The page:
Diaz did not recognize at the time she assisted Espinoza that his prior use of false documentation in connection with an immigration matter was a serious offense.   It would have been predictable to a person in the practice of immigration law that the filing of the Form I-485 for Espinoza would have lead to negative consequences for him.  (See Findings 98-100.)

Services Diaz provided to other clients.   The record shows Diaz provided immigration services far beyond mere translation assistance and Diaz provided services in legal fields besides immigration.  (See Findings 120-32.)   We will briefly summarize those services here.   She completed immigration applications for individuals who do not speak the Spanish language.  (See Finding 120.)   She composed letters for clients to send to the USCIS seeking action on pending immigration matters.  (See Findings 121-22.)   She composed letters for an applicant and the applicant's father expressing the applicant's remorse and the father's apology for an offense committed by the applicant as a juvenile, even though a juvenile adjudication is not a conviction for immigration purposes.  (See Finding 123.)   She prepared a Notice of Appeal to the BIA following a decision to deny one of her clients an asylum application, issued checks to the U.S. Department of Justice in connection with this appeal, and composed a letter seeking the withholding of the deportation of the client.  (See Finding 124.)   She assisted a client, born in the United States, with an immigration application for his wife, who had entered the United States without permission, but did not advise the client about the consequences of his wife's leaving the United States and trying to re-enter using false documents while her immigration petition was pending, resulting in the wife's being apprehended at the border and returned to Mexico when she tried to do so.  (See Finding 127.)   She completed a Form I-485, Petition for Adjustment of Status, for a client, indicating her current nonimmigrant status as “I-130 approved,” even though she had entered the United States as a stowaway.  (See Finding 125.)   She assisted a married couple in connection with the I-130 immigration petition filed on behalf of the wife, and later, when the parties separated and planned to divorce, composed a letter to immigration officials, executed by the husband and notarized by Diaz, requesting that processing of the I-130 petition be halted.  (See Finding 130.)   She drafted various forms of a contract between individuals for the purchase and sale of a mobile home, including a form or agreement written in Spanish.  (See Finding 124.)   She drafted an answer to a complaint for a client, which was filed in the Elkhart Superior Court.  (See Finding 123.)   She drafted a single Last Will and Testament for two clients, which was not properly executed.  (See Finding 131.)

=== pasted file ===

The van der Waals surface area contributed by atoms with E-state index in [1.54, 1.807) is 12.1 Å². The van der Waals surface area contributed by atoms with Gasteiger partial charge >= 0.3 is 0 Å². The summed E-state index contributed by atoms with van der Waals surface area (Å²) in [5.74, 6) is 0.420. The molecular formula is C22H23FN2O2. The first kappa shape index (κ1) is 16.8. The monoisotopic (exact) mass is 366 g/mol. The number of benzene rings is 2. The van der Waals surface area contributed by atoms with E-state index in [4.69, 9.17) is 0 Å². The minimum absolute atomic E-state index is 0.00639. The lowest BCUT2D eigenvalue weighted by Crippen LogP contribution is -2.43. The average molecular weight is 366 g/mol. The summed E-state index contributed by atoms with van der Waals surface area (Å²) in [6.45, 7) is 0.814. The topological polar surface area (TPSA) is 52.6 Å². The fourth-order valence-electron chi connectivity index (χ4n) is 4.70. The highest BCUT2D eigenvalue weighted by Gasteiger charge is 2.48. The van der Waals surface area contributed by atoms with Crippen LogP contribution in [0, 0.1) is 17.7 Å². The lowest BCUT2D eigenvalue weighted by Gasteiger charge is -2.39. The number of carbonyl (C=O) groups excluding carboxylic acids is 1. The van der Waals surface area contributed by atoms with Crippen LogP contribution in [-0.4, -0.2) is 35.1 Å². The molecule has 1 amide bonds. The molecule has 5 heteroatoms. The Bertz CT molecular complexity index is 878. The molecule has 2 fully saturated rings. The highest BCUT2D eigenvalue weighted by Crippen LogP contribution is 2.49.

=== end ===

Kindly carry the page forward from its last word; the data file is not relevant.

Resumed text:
The Unauthorized Practice Of Law

 This Court's authority to set standards for and to supervise the practice of law emanates from the need to protect the public from those who are not properly licensed or otherwise qualified to act as attorneys.   See State ex rel. Disciplinary Comm'n v. Owen, 486 N.E.2d 1012, 1014 (Ind.1986).   The practice of law without a license is not a “victimless crime” because the legal interests of people assisted by those who are not qualified to act as attorneys can be irreparably damaged.   See State ex rel. Indiana State Bar Ass'n v. Miller, 770 N.E.2d 328, 331 (Ind.2002) (Shepard, C.J., dissenting).   This is especially true in immigration cases, where the consequences of incompetent representation may be the lost opportunity for permanent residence, deportation, and perhaps even death for unsuccessful asylum seekers.